While the academic bonuses are likely in part a bid to get coaches to attract better students, Burke said, they also serve another, more cynical purpose: to keep coaches from jumping ship.
“There’s not a guaranteed payout, but it’s certainly attractive to a coach,” Burke said.
That might also help explain why athletic incentives are rising so much faster than academic ones at the more elite universities that have built up their basketball programs into multimillion-dollar enterprises.
“All of the coaches have little to nothing to do with students’ academic performance,” Burke said. While athletic departments have staff dedicated to advising and tutoring for athletes, and those employees are usually in communication with coaches, the coaches have little if any direct responsibility over athletes' academic performance. “If I’m a coach, I’m going to want those athletic incentives because I have more control over whether or not I actually reach those incentives…. It gives them a goal that they think they can do something about.”
There are some limitations to the research that could have affected its findings. For one, private colleges are not required to release coaches' contracts, so they're not all accounted for. Also, participants in the tournament varied between 2010 and 2012, meaning the salary figures rose or fell depending on the proportion of elite to non-elite programs. (More non-elite programs made it to the tournament in 2012 than in 2010, and some of those 2012 additions are at the top tier in terms of salary at their level of competition.)
U.S. Education Department Secretary Arne Duncan recently called for a “better, healthier balance” between universities’ athletic and academic sides. Noting the large gap in graduation rates between white and black male athletes, he suggested more financial incentives for better graduation rates -- or disincentives for failure to produce such a result.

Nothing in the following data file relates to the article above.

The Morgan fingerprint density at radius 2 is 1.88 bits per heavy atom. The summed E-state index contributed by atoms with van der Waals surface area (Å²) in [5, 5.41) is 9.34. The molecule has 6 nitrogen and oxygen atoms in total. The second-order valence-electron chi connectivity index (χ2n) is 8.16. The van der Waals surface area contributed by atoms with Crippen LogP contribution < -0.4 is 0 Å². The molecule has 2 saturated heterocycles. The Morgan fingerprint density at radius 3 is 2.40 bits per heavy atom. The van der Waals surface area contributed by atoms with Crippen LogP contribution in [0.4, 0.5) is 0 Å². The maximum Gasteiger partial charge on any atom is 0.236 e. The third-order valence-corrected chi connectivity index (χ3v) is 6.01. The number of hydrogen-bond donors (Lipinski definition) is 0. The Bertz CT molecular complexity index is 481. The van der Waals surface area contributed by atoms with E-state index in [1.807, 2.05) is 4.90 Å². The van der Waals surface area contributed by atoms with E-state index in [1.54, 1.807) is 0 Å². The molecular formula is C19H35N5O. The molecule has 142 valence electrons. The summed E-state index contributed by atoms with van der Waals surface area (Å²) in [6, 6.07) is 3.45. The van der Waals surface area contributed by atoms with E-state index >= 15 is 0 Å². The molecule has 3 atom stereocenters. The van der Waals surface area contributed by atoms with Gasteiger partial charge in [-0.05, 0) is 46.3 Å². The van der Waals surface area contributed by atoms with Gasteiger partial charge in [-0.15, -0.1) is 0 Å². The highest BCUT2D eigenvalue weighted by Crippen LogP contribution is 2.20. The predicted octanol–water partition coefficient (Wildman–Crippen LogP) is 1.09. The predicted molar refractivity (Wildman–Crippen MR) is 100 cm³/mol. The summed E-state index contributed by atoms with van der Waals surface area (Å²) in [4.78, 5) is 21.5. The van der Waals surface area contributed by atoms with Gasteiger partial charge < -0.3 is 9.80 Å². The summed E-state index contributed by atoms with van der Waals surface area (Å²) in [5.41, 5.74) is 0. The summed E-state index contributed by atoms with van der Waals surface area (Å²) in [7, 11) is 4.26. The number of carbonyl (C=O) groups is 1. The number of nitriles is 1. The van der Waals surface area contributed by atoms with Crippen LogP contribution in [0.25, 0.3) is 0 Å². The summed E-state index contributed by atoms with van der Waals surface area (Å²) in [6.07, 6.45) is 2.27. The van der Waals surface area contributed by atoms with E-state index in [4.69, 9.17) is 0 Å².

Burke and Wilson note in their report that the salary increases are being funded at least in part through more student fees and institutional subsidies. But Burke also suggested that this trend has a less measurable effect on people who believe academics is the most important aspect of the university.
“Professors are asked to do more with less and then they look on the other side and see coaches making millions of dollars in a glamorous area,” Burke said. “It can create on some campuses a divide between athletics and academics.”
And, invoking the mess at Rutgers University -- where four officials including the athletics director have resigned or been fired over their failure to push for the firing of now-former basketball coach Mike Rice after discovering he physically and verbally abused players during practices – Burke cautioned that paying coaches hundreds of thousands to millions more than the people in charge of managing, hiring and firing them can cause problematic dynamics and power struggles.
“If you’re trying to be rational about the pay, really, no one should make more than the president of the university,” Burke said. “That’s got to create some unusual situations.”